What the new GPT-4 AI can do

Technology research firm OpenAI has just released an updated version of its text-generating artificial intelligence program, called GPT-4, and has shown off some of the language model’s new capabilities. Not only can GPT-4 produce more natural-sounding text and solve problems more accurately than its predecessor. It can also edit images in addition to text. However, the AI ​​is still vulnerable to some of the same problems that plagued previous GPT models: showing bias, overcoming guardrails designed to prevent it from saying offensive or dangerous things, and “hallucinating” or confidently creating lies that were not found in the training data. .

On Twitter, OpenAI CEO Sam Altman described the model as the company’s “most capable and aligned” to date. (“Aligned” means designed to follow human morality.) But “it’s still flawed, it’s still limited, and it still looks more impressive when you first use it than when you spend more time with it,” he said. he tweeted. OpenAI representatives could not be reached for comment at the time of this article’s publication.

Perhaps the most significant change is that GPT-4 is “multimodal”, meaning it works with both text and images. Although it cannot produce images (as can artificial intelligence models such as DALL-E and Stable Diffusion), it can process and respond to the visual inputs it receives. Annette Vee, an associate professor of English at the University of Pittsburgh who studies the intersection of computing and writing, watched a demonstration in which the new model was told to identify what was funny in a humorous image. Being able to do so means “understanding the context in the picture. It’s understanding how an image is composed and why and connecting that to social understanding of language,” he says. “ChatGPT was unable to do this.”

A device with the ability to analyze and then describe images could be extremely valuable to the visually impaired or blind. For example, a mobile app called Be My Eyes can describe objects around a user, helping those with low or no vision to interpret their surroundings. The app recently incorporated GPT-4 into a “virtual volunteer” that, according to a statement on OpenAI’s website, “can generate the same level of context and understanding as a human volunteer.”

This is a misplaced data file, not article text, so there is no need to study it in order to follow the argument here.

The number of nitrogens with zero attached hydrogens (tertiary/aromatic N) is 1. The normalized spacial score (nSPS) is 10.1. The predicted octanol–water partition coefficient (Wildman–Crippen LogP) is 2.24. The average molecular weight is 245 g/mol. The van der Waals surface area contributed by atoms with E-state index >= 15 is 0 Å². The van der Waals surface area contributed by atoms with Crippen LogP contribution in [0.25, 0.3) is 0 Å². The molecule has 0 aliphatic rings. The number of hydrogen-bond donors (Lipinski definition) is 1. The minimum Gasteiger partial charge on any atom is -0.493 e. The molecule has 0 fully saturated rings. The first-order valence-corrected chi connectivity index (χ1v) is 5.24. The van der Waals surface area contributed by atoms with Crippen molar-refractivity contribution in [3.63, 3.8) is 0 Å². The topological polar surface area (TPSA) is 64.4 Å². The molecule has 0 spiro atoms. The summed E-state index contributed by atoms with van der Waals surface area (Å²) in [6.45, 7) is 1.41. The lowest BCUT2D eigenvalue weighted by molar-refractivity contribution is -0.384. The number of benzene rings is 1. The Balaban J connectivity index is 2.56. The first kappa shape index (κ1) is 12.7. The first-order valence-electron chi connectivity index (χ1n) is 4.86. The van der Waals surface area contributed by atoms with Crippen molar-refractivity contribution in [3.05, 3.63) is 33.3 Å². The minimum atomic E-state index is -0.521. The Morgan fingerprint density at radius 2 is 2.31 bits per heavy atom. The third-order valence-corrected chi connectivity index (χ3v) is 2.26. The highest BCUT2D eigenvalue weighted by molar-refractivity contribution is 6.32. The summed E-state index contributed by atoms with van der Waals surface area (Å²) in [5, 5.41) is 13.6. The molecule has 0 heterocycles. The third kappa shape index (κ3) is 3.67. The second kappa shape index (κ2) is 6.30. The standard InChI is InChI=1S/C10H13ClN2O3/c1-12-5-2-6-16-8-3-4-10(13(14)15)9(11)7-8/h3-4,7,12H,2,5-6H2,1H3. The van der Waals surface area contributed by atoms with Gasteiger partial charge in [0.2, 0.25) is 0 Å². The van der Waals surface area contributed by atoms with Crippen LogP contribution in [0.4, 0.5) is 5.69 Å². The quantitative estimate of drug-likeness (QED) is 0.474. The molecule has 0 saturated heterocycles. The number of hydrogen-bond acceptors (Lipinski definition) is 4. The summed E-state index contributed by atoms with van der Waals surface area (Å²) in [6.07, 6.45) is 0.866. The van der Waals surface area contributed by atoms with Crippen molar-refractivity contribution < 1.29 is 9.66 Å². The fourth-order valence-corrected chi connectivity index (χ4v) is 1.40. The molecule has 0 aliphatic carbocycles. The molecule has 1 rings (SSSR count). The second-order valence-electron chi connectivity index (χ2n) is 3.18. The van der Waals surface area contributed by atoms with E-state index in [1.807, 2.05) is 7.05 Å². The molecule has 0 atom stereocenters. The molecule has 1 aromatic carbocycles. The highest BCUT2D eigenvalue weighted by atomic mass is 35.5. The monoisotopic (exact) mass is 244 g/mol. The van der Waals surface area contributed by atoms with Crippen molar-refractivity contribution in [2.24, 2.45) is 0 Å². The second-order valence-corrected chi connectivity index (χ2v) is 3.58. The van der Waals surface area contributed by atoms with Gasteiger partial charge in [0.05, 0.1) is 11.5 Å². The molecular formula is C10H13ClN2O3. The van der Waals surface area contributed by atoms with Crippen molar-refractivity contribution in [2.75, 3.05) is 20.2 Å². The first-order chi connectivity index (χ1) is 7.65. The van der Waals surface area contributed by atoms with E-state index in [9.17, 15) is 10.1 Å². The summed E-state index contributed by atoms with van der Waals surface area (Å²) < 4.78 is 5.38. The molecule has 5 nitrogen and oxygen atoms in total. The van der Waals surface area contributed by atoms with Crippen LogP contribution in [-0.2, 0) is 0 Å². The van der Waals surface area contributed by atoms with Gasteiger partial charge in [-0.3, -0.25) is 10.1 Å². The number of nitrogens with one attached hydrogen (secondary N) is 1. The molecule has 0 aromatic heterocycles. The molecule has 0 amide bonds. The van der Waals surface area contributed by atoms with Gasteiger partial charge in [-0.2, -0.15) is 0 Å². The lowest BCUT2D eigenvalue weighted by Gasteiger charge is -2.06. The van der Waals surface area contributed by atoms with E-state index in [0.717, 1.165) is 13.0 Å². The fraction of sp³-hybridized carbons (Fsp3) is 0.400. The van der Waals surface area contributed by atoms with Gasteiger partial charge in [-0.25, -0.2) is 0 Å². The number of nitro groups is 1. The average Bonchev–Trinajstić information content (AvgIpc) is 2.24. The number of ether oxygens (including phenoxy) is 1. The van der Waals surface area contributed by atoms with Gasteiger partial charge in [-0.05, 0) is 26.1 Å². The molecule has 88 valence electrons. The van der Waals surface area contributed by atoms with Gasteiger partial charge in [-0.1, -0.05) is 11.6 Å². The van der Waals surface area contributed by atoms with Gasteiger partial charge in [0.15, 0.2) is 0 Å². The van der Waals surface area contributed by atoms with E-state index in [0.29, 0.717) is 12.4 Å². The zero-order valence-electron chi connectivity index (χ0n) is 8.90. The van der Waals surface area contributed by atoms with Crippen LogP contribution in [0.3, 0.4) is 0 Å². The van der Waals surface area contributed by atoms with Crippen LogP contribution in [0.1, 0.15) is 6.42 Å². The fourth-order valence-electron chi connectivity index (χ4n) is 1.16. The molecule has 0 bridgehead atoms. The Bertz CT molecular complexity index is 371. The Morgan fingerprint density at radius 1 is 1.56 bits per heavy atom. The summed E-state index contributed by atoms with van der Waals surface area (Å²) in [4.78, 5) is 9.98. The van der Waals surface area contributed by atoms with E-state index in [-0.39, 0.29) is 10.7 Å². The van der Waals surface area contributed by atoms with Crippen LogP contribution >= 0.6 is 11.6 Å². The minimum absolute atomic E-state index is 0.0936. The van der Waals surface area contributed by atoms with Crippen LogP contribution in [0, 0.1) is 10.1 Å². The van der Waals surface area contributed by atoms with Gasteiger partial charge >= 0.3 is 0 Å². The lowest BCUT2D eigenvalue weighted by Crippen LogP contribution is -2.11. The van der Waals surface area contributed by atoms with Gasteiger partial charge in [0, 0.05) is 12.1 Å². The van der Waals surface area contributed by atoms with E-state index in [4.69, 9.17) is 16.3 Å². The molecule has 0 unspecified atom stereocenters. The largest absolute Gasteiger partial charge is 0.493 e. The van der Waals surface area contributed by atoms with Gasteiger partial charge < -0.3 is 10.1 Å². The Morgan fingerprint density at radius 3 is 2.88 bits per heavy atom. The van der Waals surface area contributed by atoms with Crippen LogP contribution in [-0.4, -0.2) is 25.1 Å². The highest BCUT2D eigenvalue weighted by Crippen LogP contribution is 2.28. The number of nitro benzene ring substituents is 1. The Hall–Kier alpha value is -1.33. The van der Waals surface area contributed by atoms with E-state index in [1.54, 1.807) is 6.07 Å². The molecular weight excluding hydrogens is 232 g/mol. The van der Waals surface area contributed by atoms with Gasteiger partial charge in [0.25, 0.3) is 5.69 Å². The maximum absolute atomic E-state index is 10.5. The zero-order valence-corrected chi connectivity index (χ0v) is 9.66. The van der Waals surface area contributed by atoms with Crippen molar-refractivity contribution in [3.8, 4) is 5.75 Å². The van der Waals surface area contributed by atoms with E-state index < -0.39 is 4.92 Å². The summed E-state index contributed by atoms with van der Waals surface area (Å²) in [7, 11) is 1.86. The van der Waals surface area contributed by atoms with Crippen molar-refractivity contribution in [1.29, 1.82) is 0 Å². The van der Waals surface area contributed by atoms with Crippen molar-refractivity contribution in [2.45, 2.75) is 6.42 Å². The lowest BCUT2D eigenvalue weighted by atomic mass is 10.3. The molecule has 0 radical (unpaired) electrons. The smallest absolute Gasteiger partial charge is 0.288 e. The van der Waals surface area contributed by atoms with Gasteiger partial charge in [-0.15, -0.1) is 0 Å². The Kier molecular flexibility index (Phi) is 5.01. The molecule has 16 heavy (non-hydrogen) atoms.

But GPT-4’s image resolution goes beyond image description. In the same demo Vee attended, an OpenAI representative sketched an image of a simple website and fed the design to GPT-4. The model was then asked to write the code needed to produce such a site — and it did. “It basically looked like what the picture is. It was very, very simple, but it worked pretty well,” says Jonathan May, a scientific associate professor at the University of Southern California. “That was nice.”

Even without its multimodal capability, the new program outperforms its predecessors on tasks that require logic and problem solving. OpenAI says it has run both GPT-3.5 and GPT-4 through a variety of tests designed for humans, including a bar exam simulation, the SAT and Advanced Placement tests for high school students, the GRE for college graduates, and more and for pairs of sommelier exams. The GPT-4 achieved human-level scores on many of these benchmarks and consistently outperformed its predecessor, though it didn’t get everything right: it performed poorly on the English language and literature tests, for example. However, its extensive problem-solving ability could be applied to any number of real-world applications—such as managing a complex program, finding errors in a block of code, explaining grammatical nuances to language learners, or detection of security vulnerabilities.